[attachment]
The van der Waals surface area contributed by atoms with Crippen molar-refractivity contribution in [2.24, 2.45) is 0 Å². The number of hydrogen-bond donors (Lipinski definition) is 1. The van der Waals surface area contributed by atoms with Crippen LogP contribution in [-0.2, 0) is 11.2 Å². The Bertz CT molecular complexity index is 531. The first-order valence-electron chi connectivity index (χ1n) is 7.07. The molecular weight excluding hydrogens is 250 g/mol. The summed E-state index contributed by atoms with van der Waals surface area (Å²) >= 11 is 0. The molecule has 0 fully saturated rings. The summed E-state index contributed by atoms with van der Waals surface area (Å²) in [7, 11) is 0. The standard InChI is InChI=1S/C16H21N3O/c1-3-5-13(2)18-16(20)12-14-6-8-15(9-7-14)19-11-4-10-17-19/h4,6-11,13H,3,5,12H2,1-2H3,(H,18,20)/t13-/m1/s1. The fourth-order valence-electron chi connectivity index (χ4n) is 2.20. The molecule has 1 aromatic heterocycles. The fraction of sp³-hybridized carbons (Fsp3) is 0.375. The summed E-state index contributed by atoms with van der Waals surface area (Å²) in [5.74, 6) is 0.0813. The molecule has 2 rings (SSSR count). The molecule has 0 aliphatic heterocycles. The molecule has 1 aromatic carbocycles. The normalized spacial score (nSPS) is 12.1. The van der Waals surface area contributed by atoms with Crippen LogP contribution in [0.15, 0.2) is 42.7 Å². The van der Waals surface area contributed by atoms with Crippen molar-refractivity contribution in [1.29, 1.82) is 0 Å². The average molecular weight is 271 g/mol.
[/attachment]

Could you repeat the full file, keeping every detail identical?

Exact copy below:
The van der Waals surface area contributed by atoms with Crippen molar-refractivity contribution in [2.24, 2.45) is 0 Å². The number of hydrogen-bond donors (Lipinski definition) is 1. The van der Waals surface area contributed by atoms with Crippen LogP contribution in [-0.2, 0) is 11.2 Å². The Bertz CT molecular complexity index is 531. The first-order valence-electron chi connectivity index (χ1n) is 7.07. The molecular weight excluding hydrogens is 250 g/mol. The summed E-state index contributed by atoms with van der Waals surface area (Å²) >= 11 is 0. The molecule has 0 fully saturated rings. The summed E-state index contributed by atoms with van der Waals surface area (Å²) in [7, 11) is 0. The standard InChI is InChI=1S/C16H21N3O/c1-3-5-13(2)18-16(20)12-14-6-8-15(9-7-14)19-11-4-10-17-19/h4,6-11,13H,3,5,12H2,1-2H3,(H,18,20)/t13-/m1/s1. The fourth-order valence-electron chi connectivity index (χ4n) is 2.20. The molecule has 1 aromatic heterocycles. The fraction of sp³-hybridized carbons (Fsp3) is 0.375. The summed E-state index contributed by atoms with van der Waals surface area (Å²) in [5.74, 6) is 0.0813. The molecule has 2 rings (SSSR count). The molecule has 0 aliphatic heterocycles. The molecule has 1 aromatic carbocycles. The normalized spacial score (nSPS) is 12.1. The van der Waals surface area contributed by atoms with Crippen LogP contribution in [0.15, 0.2) is 42.7 Å². The van der Waals surface area contributed by atoms with Crippen molar-refractivity contribution in [1.29, 1.82) is 0 Å². The average molecular weight is 271 g/mol.